Subject: Re: [open-source] Sun to start charging for Star Office
To: netbsd-users <email@example.com>
From: paul beard <firstname.lastname@example.org>
Date: 03/26/2002 13:32:15
Stephane St Hilaire wrote:
> Just being curious, but what real advances would you rather time was
> spent on ?
Um, let's see. How about a platform neutral document standard (and
no, I don't mean ASCII) that would allow users to share rich text
or binary documents regardless of OS? How about a gestural
interface that isn't just a chrome-plated version of X or the
Xerox Star? How about other methods of interaction, like voice?
Maybe a reasonably useful general purpose OS application that
allows basic information retrieval and exchange (read: web and
email) on less than a GHz of CPU and a quarter gig of RAM?
Do you think things are as good as they could be?
The "browser war" put an end to a lot of this: the promise of
Netscape and the fact they made browsers for all OSes was to make
the OS irrelevant to the common tasks of a business. Seven years
ago seems like a lifetime, but in 1995/6, it seemed likely we
could get away from the notion of a mainstream OS and various
specialized ones (engineers have long had to contend with a
Windows PC for basic office tasks while also having to use an
engineering workstation: that costs time, money, and manpower to
support). A browser could support a virtual desktop that was the
same for everyone (and Java was just the first one out the gate:
there could have been others).
But no, that wasn't to be. Anything that made the OS irrelevant,
no matter how timely that might have been or even as an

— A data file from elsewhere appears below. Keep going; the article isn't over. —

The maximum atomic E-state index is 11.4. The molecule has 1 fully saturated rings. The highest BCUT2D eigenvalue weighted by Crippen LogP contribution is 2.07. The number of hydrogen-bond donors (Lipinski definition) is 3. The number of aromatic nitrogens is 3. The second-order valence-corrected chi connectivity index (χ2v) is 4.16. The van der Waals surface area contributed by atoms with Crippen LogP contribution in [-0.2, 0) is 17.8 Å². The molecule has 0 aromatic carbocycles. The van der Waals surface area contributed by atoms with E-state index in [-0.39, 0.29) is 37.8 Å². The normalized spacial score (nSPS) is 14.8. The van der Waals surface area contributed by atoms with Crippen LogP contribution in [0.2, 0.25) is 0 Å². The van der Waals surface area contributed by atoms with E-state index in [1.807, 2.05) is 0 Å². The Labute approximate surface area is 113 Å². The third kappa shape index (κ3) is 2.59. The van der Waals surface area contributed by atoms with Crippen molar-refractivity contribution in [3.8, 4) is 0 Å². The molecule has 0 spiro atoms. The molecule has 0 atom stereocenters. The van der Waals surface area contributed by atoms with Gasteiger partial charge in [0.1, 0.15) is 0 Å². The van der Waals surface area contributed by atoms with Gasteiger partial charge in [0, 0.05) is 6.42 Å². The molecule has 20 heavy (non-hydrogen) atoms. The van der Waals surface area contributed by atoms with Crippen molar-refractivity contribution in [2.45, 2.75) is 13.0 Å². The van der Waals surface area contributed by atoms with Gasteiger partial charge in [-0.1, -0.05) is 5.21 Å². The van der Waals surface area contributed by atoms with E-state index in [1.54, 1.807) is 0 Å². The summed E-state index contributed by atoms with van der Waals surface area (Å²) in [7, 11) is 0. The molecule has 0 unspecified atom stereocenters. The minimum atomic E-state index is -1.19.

opportunity for real innovation, was a threat to the revenue
stream of OS makers.
> Perhaps but there is no incentive for Ms to make Office available on
Other than to sell it to a larger market: gee, what a concept.
> > too cynical and pessimistic to merit a reply beyond this: pure
> > unfettered capitalism and monopolies can't co-exist.
> True, but the goal of any company in a capitalist system is to grow and
> keep on growing (if this is cynical than call me a cynic), which by
> definition means that ultimately it wants to become a monopoly (the name
> of the game). Now the fact that winning in the game of capitalism means
> that the government is going to break you up (one nice reward for a job
> well done) kind of makes you wonder about the validity of the game in
> the first place.
What are they teaching in the schools these days?
Capitalism does not exist solely to dominate: it's a survival
strategy. A business must make enough to cover its costs and stay
in business, no more and no less. If the mission of the business
is to be ubiquitous and omnipresent, that has nothing to do with
capitalism except as a mechanism. Coca-Cola's mission is to have
an ice-cold Coke with an arm's reach of anyone on the planet, and
that guides their decision making. Does BMW want everyone to drive
a BMW? Not if they want to keep making the type of cars they make
now: they make cars for a specific niche market, as does
Mercedes-Benz/Daimler, et al. Apple makes computers for a niche
market, and while I'm sure they'd love to be the majority player,
they exist because they make a profit and cover their costs.
Organisms that seek to fill all available space without regard to
function are more akin to cancers or some kind of bacteria and
general reflect an imbalance or harmful stimulus in the environment.
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